April 2, 2005

April 2, 2005 | Commentary on

No more business as usual

Sometimes you can judge the quality of a president's nominees by taking a look at who opposes them -- and why. By that measure, it's clear President Bush has done a highly commendable job of rounding out his foreign policy team by the recent appointments of John Bolton and Paul Wolfowitz.

These are men of remarkable accomplishments who have made the right enemies. They're unpopular with some because they are a threat to corrupt power structures in the United Nations and the World Bank.

Notice how the leaders of self-proclaimed antipoverty groups swiftly condemned Mr. Wolfowitz when Mr. Bush tapped him to head the World Bank. "As well as lacking any relevant experience, he is a deeply divisive figure who is unlikely to move the bank toward a more pro-poor agenda," claimed Patrick Watt, a policy officer at the British charity Action Aid.

A spokesman for the World Development Network in London went even further. Dave Timms called Mr. Wolfowitz a "terrifying appointment."

It's understandable Mr. Wolfowitz would terrify those who favor "business as usual." A retired foreign minister recently opined to me Mr. Wolfowitz will fail unless he adjusts to the World Bank culture -- "go native," if you will. Many Europeans share that view. But after knowing him for many years, I can tell you Mr. Wolfowitz will succeed because he never will "go native."

Mr. Wolfowitz understands too many of the Bank's loans are nonperforming. For far too long, the developed world has attempted to generate economic growth elsewhere by delivering huge handouts to corrupt nondemocratic governments. In many cases, we would have done better simply skipping the middleman and depositing that "aid" right into their Swiss bank accounts. At least then we would have saved handling fees. This isn't how to build a healthy global economy.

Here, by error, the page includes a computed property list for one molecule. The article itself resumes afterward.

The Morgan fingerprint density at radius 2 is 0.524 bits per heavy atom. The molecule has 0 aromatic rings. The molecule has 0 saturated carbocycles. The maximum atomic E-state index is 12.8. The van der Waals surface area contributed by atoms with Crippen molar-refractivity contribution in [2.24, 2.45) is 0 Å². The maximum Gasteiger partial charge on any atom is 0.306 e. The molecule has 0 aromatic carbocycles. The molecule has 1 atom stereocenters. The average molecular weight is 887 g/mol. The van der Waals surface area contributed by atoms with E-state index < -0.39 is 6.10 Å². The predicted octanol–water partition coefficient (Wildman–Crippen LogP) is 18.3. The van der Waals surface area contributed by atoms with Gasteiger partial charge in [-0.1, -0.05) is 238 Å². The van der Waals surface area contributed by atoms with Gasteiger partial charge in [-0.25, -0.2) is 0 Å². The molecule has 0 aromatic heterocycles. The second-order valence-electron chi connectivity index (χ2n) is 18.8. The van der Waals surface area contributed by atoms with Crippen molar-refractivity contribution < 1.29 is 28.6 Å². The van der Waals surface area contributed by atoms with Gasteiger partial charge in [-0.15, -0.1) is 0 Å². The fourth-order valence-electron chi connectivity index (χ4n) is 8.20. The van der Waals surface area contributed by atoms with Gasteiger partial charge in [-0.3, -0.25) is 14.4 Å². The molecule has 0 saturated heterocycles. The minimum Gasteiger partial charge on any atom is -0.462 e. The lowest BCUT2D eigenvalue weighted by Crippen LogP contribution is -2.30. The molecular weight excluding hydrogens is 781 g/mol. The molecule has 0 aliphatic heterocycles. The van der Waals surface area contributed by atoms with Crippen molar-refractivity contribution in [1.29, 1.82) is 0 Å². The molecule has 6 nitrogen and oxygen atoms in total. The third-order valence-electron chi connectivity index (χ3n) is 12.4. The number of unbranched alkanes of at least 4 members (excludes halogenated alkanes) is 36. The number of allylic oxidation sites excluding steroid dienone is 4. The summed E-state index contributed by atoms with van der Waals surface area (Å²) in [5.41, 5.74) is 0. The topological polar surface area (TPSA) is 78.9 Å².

The real engine of international growth is foreign direct investment. In fact, while the World Bank now lends about $20 billion per year, private sources lend and invest vastly more.

And what do these lenders look for before they hand over their cash? Economic freedom. That includes property rights, a free market and an independent judiciary that protects those property rights, allowing for the full repatriation of investments. With foreign direct investment, a developing country leapfrogs into the 21st century, with the latest technologies, job creation and export potential back into the investing countries.

These are among the factors measured in the Index of Economic Freedom, published annually by the Heritage Foundation and the Wall Street Journal. It's no surprise that, year in and year out, the Index shows the world's freest economies are the most productive. As Marc Miles, Ed Feulner and Mary Anastasia O'Grady write in the latest Index, "Not only is a higher level of economic freedom clearly associated with a higher level of per capita gross domestic product (GDP), but GDP growth rates also increase as a country's economic freedom score improves."

Mr. Wolfowitz built his career supporting democracy and freedom and encouraging transparent governance. It's well known he was an architect of the Iraq war, which brought down Saddam Hussein and gave millions of Iraqis a chance to vote.

He also has backed democracy through other means. In the 1990s, Mr. Wolfowitz pushed for NATO expansion, knowing it would help spread and protect democracy in Eastern Europe. Of course, not everyone sees Mr. Wolfowitz's experience as a plus.

New York Times columnist Paul Krugman wrote: "The advice the World Bank gives is as important as the money it lends -- but only if governments take that advice. And given the ideological rigidity the Pentagon showed in Iraq, they probably won't. If Mr. Wolfowitz says some free-market policy will help economic growth, he'll be greeted with as much skepticism as if he declared that some country has weapons of mass destruction."

Well, Mr. Wolfowitz also has been ambassador to Indonesia, so it's pretty clear he is familiar with using diplomacy to encourage our allies. Plus, his experience in Jakarta should convince foreign leaders he understands the importance of economic growth. After all, he has seen its benefits firsthand.

If every recipient of World Bank assistance grew its economy as quickly as Indonesia has over the last 15 years, there would be less need for a World Bank.

And Mr. Wolfowitz has plenty of experience running large bureaucracies. If he can play a major role at the Defense Department, the World Bank should prove no problem at all.

The world is changing before our eyes. In the Middle East, democracy is breaking out. The world economy's steady growth generates jobs and lifts people out of poverty.

We're on the right track. And, much to his critics' chagrin, Mr. Bush's recent appointments will help us keep moving forward.

J. William Middendorf is a former secretary of the Navy, a former ambassador to the Netherlands, the European Union and the Organization of American States and a trustee of the Heritage Foundation.

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First appeared in The Washington Times